This was our first stop after leaving the US. And we brought cash of less than $10,000 with us on the plane. I rode to Coxen Hole to the Banpais office with my US passport to open a bank account. It took a while, and there was lots of paperwork, but we opened a checking and savings account the day after we arrived and the bank ordered debit cards for us. They required me to wait a couple of days until the account was fully open in their system before allowing me to deposit the cash we brought. But then, they would only allow me to deposit $3,000 per day.
The “Deadly Scooter” Strikes Again
Two days later, I put $3,000 cash in my pockets and wallet, jumped on my Scooter, and drove into town. On the way, it started to sprinkle. Then the scooter engine died. So, I’m on the sidewalk next to the ocean with lots of cash! A guy comes up to me and says he can fix my scooter, but he needs to tow me to his shop. He came up behind me on his scooter, stuck his toe into position, told me to get on, and he “toed” me to his shop. It was in a very impoverished part of town but only a block off the main road. He told me to go take care of my business and he would have the scooter fixed when I returned.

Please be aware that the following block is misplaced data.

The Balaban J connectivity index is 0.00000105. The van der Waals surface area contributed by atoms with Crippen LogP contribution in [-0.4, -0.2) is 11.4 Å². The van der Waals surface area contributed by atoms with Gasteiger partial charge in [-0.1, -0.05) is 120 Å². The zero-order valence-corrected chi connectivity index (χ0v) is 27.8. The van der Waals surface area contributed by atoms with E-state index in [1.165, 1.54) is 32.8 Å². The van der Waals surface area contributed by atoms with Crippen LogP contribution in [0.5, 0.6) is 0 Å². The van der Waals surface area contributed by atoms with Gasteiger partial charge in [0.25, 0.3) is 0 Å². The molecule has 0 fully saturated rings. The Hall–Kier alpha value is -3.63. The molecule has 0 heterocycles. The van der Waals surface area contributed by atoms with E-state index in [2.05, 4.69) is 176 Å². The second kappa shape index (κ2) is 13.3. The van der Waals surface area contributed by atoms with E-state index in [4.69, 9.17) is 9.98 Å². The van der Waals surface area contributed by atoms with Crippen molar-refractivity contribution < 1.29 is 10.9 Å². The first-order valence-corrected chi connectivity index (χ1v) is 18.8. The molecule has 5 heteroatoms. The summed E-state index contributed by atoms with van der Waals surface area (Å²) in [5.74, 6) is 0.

After that, everything worked as expected. I deposited the cash, rode back to the mechanic, paid him $40 (which my landlord later said was way too much), and rode home without incident. A couple more days and we had deposited all the cash we brought from the US. I selected Banpais because they had a working relationship with Bank of America, and subsequent transfers were very easy. Our experience in Honduras was much different than with other countries. Most will not let you open a bank account without an official identity card known as a Cedula.